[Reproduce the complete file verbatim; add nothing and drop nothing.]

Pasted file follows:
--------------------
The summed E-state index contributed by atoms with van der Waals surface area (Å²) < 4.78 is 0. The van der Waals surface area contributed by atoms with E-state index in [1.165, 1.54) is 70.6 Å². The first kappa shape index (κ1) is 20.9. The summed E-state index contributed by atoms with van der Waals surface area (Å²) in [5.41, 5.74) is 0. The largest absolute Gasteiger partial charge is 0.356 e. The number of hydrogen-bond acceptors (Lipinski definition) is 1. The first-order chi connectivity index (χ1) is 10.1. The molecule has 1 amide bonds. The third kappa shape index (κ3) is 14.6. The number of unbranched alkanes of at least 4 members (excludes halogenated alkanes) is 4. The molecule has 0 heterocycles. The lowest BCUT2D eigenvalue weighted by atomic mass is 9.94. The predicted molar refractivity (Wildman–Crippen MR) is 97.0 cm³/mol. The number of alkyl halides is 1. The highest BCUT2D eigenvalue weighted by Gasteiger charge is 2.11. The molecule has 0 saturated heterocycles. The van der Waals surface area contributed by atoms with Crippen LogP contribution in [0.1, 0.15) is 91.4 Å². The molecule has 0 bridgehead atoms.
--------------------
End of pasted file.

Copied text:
The summed E-state index contributed by atoms with van der Waals surface area (Å²) < 4.78 is 0. The van der Waals surface area contributed by atoms with E-state index in [1.165, 1.54) is 70.6 Å². The first kappa shape index (κ1) is 20.9. The summed E-state index contributed by atoms with van der Waals surface area (Å²) in [5.41, 5.74) is 0. The largest absolute Gasteiger partial charge is 0.356 e. The number of hydrogen-bond acceptors (Lipinski definition) is 1. The first-order chi connectivity index (χ1) is 10.1. The molecule has 1 amide bonds. The third kappa shape index (κ3) is 14.6. The number of unbranched alkanes of at least 4 members (excludes halogenated alkanes) is 4. The molecule has 0 heterocycles. The lowest BCUT2D eigenvalue weighted by atomic mass is 9.94. The predicted molar refractivity (Wildman–Crippen MR) is 97.0 cm³/mol. The number of alkyl halides is 1. The highest BCUT2D eigenvalue weighted by Gasteiger charge is 2.11. The molecule has 0 saturated heterocycles. The van der Waals surface area contributed by atoms with Crippen LogP contribution in [0.1, 0.15) is 91.4 Å². The molecule has 0 bridgehead atoms.